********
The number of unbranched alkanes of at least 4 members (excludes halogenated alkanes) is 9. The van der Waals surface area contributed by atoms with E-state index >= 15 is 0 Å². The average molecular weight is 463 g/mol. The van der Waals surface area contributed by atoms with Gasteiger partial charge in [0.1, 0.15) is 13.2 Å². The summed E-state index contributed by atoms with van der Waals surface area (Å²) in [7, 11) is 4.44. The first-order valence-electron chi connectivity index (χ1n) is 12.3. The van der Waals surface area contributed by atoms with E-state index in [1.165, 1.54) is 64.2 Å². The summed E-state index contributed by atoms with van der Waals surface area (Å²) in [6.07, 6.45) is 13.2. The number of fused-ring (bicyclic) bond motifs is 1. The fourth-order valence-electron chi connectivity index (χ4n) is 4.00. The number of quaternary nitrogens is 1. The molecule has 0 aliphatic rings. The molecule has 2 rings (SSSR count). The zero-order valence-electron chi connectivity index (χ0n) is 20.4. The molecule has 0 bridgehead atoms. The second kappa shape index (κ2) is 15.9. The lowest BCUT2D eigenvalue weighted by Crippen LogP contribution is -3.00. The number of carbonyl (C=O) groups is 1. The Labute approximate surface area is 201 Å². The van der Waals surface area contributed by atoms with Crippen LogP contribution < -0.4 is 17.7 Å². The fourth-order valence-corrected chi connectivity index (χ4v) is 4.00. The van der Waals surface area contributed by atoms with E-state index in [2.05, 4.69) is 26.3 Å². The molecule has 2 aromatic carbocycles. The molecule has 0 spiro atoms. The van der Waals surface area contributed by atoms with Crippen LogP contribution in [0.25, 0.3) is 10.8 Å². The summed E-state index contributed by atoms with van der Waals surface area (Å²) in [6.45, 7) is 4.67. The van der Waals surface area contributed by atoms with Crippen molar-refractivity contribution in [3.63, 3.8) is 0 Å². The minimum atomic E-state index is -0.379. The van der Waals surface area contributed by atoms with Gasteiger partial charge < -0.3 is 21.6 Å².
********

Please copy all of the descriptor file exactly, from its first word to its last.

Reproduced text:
The number of unbranched alkanes of at least 4 members (excludes halogenated alkanes) is 9. The van der Waals surface area contributed by atoms with E-state index >= 15 is 0 Å². The average molecular weight is 463 g/mol. The van der Waals surface area contributed by atoms with Gasteiger partial charge in [0.1, 0.15) is 13.2 Å². The summed E-state index contributed by atoms with van der Waals surface area (Å²) in [7, 11) is 4.44. The first-order valence-electron chi connectivity index (χ1n) is 12.3. The van der Waals surface area contributed by atoms with E-state index in [1.165, 1.54) is 64.2 Å². The summed E-state index contributed by atoms with van der Waals surface area (Å²) in [6.07, 6.45) is 13.2. The number of fused-ring (bicyclic) bond motifs is 1. The fourth-order valence-electron chi connectivity index (χ4n) is 4.00. The number of quaternary nitrogens is 1. The molecule has 0 aliphatic rings. The molecule has 2 rings (SSSR count). The zero-order valence-electron chi connectivity index (χ0n) is 20.4. The molecule has 0 bridgehead atoms. The second kappa shape index (κ2) is 15.9. The lowest BCUT2D eigenvalue weighted by Crippen LogP contribution is -3.00. The number of carbonyl (C=O) groups is 1. The Labute approximate surface area is 201 Å². The van der Waals surface area contributed by atoms with Crippen LogP contribution < -0.4 is 17.7 Å². The fourth-order valence-corrected chi connectivity index (χ4v) is 4.00. The van der Waals surface area contributed by atoms with E-state index in [2.05, 4.69) is 26.3 Å². The molecule has 2 aromatic carbocycles. The molecule has 0 spiro atoms. The van der Waals surface area contributed by atoms with Crippen LogP contribution in [0.25, 0.3) is 10.8 Å². The summed E-state index contributed by atoms with van der Waals surface area (Å²) in [6.45, 7) is 4.67. The van der Waals surface area contributed by atoms with Crippen molar-refractivity contribution in [3.63, 3.8) is 0 Å². The minimum atomic E-state index is -0.379. The van der Waals surface area contributed by atoms with Gasteiger partial charge < -0.3 is 21.6 Å².